UCI states it is studying food safety issue after Rogers’ and Breynes’ Clenbuterol positives
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Friday, December 27, 2013

UCI states it is studying food safety issue after Rogers’ and Breynes’ Clenbuterol positives

by Shane Stokes at 3:18 PM EST   comments
Categories: Pro Cycling, Doping
 
Governing body to speak to WADA and others on matter; says positives are investigated on a case by case basis

UCIThe UCI has issued an assurance that precautions were taken at this year’s Tour of Beijing to safeguard against riders testing positive for Clenbuterol, saying that steps were followed to prevent contamination of the banned substance in food.

China is one of the countries previously highlighted by WADA as having a known problem with the black market use of the chemical, which can at as a lean meat promoter in animals.

The governing body announced last week that Tinkoff Saxo rider Michael Rogers had tested positive in the Japan Cup, days after competing in the Tour of Beijing. Rogers issued a statement saying that he had never deliberately ingested the substance and that he believed the positive test was caused by food contamination.

That prompted questions about whether procedures had indeed been put in place to protect riders, something the UCI has now assured was done.

“The Tour of Beijing organisers, the UCI, the local authorities and the teams have been discussing the issue of food safety since the first edition of the race in 2011,” UCI spokesman Louis Chenaille told VeloNation in response to questions on the matter.

“Measures put in place as a result of these discussions include the employment by the organisers of a dedicated cook to supervise food in all the hotels which house the riders during the race.”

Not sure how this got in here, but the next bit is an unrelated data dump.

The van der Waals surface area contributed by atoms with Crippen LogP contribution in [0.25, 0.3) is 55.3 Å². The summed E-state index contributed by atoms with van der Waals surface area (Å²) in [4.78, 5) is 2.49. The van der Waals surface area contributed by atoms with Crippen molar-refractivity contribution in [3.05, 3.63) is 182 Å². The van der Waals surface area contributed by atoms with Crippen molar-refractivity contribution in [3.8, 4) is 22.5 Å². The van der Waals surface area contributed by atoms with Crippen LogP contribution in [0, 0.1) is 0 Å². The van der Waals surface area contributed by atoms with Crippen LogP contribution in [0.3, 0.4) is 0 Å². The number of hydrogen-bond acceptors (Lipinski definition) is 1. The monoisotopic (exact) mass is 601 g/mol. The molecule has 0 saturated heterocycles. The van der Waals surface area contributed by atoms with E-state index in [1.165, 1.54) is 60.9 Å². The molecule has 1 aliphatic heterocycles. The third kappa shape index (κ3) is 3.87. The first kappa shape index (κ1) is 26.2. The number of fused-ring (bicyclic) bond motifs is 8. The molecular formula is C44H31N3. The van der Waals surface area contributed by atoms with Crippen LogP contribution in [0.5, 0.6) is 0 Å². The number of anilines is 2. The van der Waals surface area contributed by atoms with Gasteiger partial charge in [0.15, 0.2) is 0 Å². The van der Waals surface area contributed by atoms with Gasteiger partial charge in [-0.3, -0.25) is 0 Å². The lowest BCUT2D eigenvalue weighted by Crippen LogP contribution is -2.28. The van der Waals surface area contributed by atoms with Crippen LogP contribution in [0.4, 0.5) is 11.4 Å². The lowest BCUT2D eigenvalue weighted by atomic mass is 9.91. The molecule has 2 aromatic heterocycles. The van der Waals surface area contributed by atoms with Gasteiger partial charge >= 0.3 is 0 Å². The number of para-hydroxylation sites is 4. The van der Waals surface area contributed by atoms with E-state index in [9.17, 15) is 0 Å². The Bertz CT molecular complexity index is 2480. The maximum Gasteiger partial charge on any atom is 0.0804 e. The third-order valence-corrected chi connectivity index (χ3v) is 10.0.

In 2010 Rogers’ current team-mate Alberto Contador – who was with Astana at the time – tested positive for the same substance. However he had ingested Spanish meat, something which the Court of Arbitration for Sport later dismissed as being a possible cause.

Chenaille acknowledged that some other countries do have a greater likelihood of problems. “The UCI and WADA are clearly aware that there is a risk of food contamination in certain regions/countries such as China and Mexico that can cause adverse analytical findings for Clenbuterol,” he said. “Currently the presence of Clenbuterol is considered as an anti-doping rule violation which is investigated on a case by case basis.”

Few details have yet merged about Rogers’ case, but more information is likely to become available in the weeks and months ahead. The rider stated that he stayed in China until October 17th, two days after the Tour of Beijing ended. It remains to be seen if he only ate food provided by the organisers during that time, or if he also consumed meals prepared by others after the race ended.

Tinkoff Saxo CEO Stefano Feltrin said today that he too was trying to get more details. “I have requested information internally. We have just had Christmas and so we will have to wait until we have all the facts,” he told VeloNation.

“The Clenbuterol issue is clearly something that needs to be addressed, it is a concern to many. Half-joking with my colleagues, I asked if being a professional athlete now means that you have also to be a vegetarian? This is a valid question, however, given the tests but also the possibility of contamination.”

He said that the timescale moving forward was not yet clear.

Meanwhile the UCI has verified that Clenbuterol testing was carried out at the race, thus dismissing rumours circulating that it was not done at the Tour of Beijing in order to avoid any public relations issues pertaining to food contamination. “All tests at the Tour of Beijing had this as routine,” stated Chenaille.

He said that the governing body would consult others to see if anything needed to be changed for future editions.

“The UCI will be discussing this issue with all parties concerned, particularly with WADA, to see if there are improvements which can be made to the current regulatory structure and the arrangements in place at the race,” he said.

It is something which the Tour of Taihu organisers will likely also pay attention to, given that the Crelan-Euphony rider Jonathan Breyne was confirmed as testing positive for Clenbuterol there.

While it is too early to say if both cases were indeed due to tainted meat, the possibility that riders could be at risk of exposure to the banned substance by racing in China, Mexico and elsewhere will be a big concern.

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